Tuesday, December 11, 2012

Moving Forward

The semester has come to an end. It has been a challenging and rewarding few months. Attraction made it to alpha and is in a very good place as we attempt to relax and replenish our brain meats over the winter break.

As a team we will be ramping up heavily on the PR side of things. Our website, Facebook, and Twitter will be seeing more and more activity. We have also just started our XBox account, giving us the ability to play and review other indie games. This will be essential to our becoming a part of the community. The feedback and support of our peers will be invaluable to our game's success.

We hope to have a code-cleanup session where we will get rid of unnecessary files and code. We will also refactor here and there in order to be ready for next semester.

We've come a long way but have a long road ahead of us before release. We need to develop all of the levels, enemies, scripted events and triggers that will make up the overall gameplay experience. Fortunately, we have equipped ourselves with the tools necessary to make it there. Our level editor, particularly, will allow us to rapidly create new content for the game. Thanks Andrew!

That, along with debugging, optimizing and polishing for release will keep us busy next semester. But for now, time to kick back with a mug of hot cocoa and play some Steam games...oh and XBLIG games, of course.

Why do all the images I used have animals? Whatever.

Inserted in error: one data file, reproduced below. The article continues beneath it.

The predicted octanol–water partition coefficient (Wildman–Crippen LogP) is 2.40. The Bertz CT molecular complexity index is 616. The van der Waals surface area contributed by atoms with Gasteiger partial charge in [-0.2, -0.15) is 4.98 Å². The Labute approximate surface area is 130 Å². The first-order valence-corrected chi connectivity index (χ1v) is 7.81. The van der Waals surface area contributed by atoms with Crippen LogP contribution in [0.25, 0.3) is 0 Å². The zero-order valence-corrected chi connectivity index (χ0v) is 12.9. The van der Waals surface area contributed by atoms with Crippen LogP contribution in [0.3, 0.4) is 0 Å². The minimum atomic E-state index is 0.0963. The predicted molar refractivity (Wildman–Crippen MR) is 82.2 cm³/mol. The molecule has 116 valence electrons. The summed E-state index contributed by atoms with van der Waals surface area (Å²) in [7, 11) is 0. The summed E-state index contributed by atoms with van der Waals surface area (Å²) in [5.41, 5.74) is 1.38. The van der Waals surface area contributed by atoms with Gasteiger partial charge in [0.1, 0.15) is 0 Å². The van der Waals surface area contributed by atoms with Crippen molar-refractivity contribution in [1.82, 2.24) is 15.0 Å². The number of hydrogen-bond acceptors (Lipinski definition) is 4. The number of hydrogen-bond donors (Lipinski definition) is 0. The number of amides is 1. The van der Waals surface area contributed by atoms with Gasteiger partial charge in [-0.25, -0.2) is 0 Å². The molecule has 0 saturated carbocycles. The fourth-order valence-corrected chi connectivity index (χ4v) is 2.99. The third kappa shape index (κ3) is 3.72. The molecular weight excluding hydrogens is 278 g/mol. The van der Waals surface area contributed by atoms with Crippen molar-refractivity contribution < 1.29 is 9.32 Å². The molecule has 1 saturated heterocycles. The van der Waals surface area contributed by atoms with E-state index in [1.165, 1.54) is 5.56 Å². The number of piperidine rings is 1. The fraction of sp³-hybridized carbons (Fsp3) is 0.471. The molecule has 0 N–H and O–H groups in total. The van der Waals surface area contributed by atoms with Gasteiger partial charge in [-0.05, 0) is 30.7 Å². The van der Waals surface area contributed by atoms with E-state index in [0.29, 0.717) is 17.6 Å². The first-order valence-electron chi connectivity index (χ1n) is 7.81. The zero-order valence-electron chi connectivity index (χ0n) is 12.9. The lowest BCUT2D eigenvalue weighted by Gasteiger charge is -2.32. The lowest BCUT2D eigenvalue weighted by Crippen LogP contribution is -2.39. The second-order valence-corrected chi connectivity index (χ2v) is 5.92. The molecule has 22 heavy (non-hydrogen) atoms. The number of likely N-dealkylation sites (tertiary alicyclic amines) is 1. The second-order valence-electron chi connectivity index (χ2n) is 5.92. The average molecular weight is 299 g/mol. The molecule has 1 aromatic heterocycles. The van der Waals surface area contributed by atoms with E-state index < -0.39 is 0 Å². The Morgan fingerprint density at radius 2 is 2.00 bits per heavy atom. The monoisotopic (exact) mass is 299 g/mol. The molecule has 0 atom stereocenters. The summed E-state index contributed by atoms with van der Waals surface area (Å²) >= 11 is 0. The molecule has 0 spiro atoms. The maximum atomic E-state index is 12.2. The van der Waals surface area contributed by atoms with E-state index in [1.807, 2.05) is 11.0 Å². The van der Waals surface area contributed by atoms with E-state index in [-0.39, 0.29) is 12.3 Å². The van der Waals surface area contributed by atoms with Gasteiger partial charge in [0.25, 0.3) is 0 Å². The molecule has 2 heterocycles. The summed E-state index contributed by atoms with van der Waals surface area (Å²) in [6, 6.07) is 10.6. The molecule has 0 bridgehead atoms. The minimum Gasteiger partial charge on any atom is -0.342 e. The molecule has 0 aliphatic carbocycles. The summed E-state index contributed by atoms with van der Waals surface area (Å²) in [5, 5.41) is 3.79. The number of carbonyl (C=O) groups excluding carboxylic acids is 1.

EAE Opens its House

The EAE Masters Game Studio hosted their annual EAE open house last Thursday. It was a huge success and the house was packed. We were able to commandeer two iMacs to demo our fledgling game, Attraction, in its alpha phase of development. Typically, the senior capstone students don't demo their games at this event because they've only had mere 7 weeks of development time. We felt like we were  ready. The promise of real player feedback left us drooling and we couldn't pass up the opportunity.

The feedback was almost unanimously positive. People love the mechanic and are excited to see the full game this Spring. There was a plethora of helpful criticism and suggestions. A personal favorite comment: "Isn't this the game that was released a year or two ago?" No, Billy, it's a puny 7 weeks old. But it sure doesn't look like it. Great job artists!

A word to all game devs out there: Get your game play tested early and get it play tested often. The feedback is worth a school-bus-full-of-children's weight in gold.

The U of U's press release is here.

Checkout our gameplay trailer:

The Title Screen

A map overview

It's Official!

We are officially incorporated. Tripleslash LLC is alive and kicking. You can check out our website at http://www.tripleslashstudios.com/ and on Facebook at facebook.com/tripleslashstudios.

Keep checking for udpates on development progress and news!

AlphaTest + Stencil Masking in XNA

Our team decided we want a smooth and consistent look for the environment and terrain in Attraction. At the time we were developing our level editor which uses a tile-based system similar to many 2D games. We were looking at ways to avoid a really "repeated" look due to each tile being used over and over to generate a level. Becky suggested we try to "mask" the tiles with a larger, repeating texture. The following explains the process.

The basic idea is as follows, we want this effect:

Here, the purple part is at 50% opacity. The green circle texture is repeatable. The "grass" on the purple tiles still shows through in the final result. Here's how it's done.

First and foremost, set the graphics format like so:

graphics.PreferredDepthStencilFormat = DepthFormat.Depth24Stencil8;

We are going to utilize XNA's stencil masking capabilities. The following are the two stencil masks we need to use.

//This is a stencil. It keeps track of pixels. But only the ones we tell it to.
//In this case, every pixel we pass to this stencil will be written to the buffer because we are using CompareFunction.Always